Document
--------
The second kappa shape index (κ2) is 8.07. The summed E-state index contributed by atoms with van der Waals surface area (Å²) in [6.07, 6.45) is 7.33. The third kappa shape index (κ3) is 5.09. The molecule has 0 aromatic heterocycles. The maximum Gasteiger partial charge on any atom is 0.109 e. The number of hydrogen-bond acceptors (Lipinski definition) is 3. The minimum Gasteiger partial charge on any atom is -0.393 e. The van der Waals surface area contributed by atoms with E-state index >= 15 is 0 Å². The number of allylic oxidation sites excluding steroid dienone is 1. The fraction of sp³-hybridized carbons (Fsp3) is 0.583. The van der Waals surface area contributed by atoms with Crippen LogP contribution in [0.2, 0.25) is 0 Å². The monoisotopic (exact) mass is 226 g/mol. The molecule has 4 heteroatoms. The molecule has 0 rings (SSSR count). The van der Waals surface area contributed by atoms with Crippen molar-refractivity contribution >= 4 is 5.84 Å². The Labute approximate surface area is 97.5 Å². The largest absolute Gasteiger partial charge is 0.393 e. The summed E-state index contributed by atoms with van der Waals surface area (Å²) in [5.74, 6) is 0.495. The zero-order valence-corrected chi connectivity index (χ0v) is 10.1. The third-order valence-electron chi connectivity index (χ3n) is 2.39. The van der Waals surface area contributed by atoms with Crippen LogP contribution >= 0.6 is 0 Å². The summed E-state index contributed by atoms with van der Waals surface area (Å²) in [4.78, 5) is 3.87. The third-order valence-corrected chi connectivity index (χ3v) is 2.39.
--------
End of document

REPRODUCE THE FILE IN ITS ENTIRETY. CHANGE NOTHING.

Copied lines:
The second kappa shape index (κ2) is 8.07. The summed E-state index contributed by atoms with van der Waals surface area (Å²) in [6.07, 6.45) is 7.33. The third kappa shape index (κ3) is 5.09. The molecule has 0 aromatic heterocycles. The maximum Gasteiger partial charge on any atom is 0.109 e. The number of hydrogen-bond acceptors (Lipinski definition) is 3. The minimum Gasteiger partial charge on any atom is -0.393 e. The van der Waals surface area contributed by atoms with E-state index >= 15 is 0 Å². The number of allylic oxidation sites excluding steroid dienone is 1. The fraction of sp³-hybridized carbons (Fsp3) is 0.583. The van der Waals surface area contributed by atoms with Crippen LogP contribution in [0.2, 0.25) is 0 Å². The monoisotopic (exact) mass is 226 g/mol. The molecule has 4 heteroatoms. The molecule has 0 rings (SSSR count). The van der Waals surface area contributed by atoms with Crippen molar-refractivity contribution >= 4 is 5.84 Å². The Labute approximate surface area is 97.5 Å². The largest absolute Gasteiger partial charge is 0.393 e. The summed E-state index contributed by atoms with van der Waals surface area (Å²) in [5.74, 6) is 0.495. The zero-order valence-corrected chi connectivity index (χ0v) is 10.1. The third-order valence-electron chi connectivity index (χ3n) is 2.39. The van der Waals surface area contributed by atoms with Crippen LogP contribution >= 0.6 is 0 Å². The summed E-state index contributed by atoms with van der Waals surface area (Å²) in [4.78, 5) is 3.87. The third-order valence-corrected chi connectivity index (χ3v) is 2.39.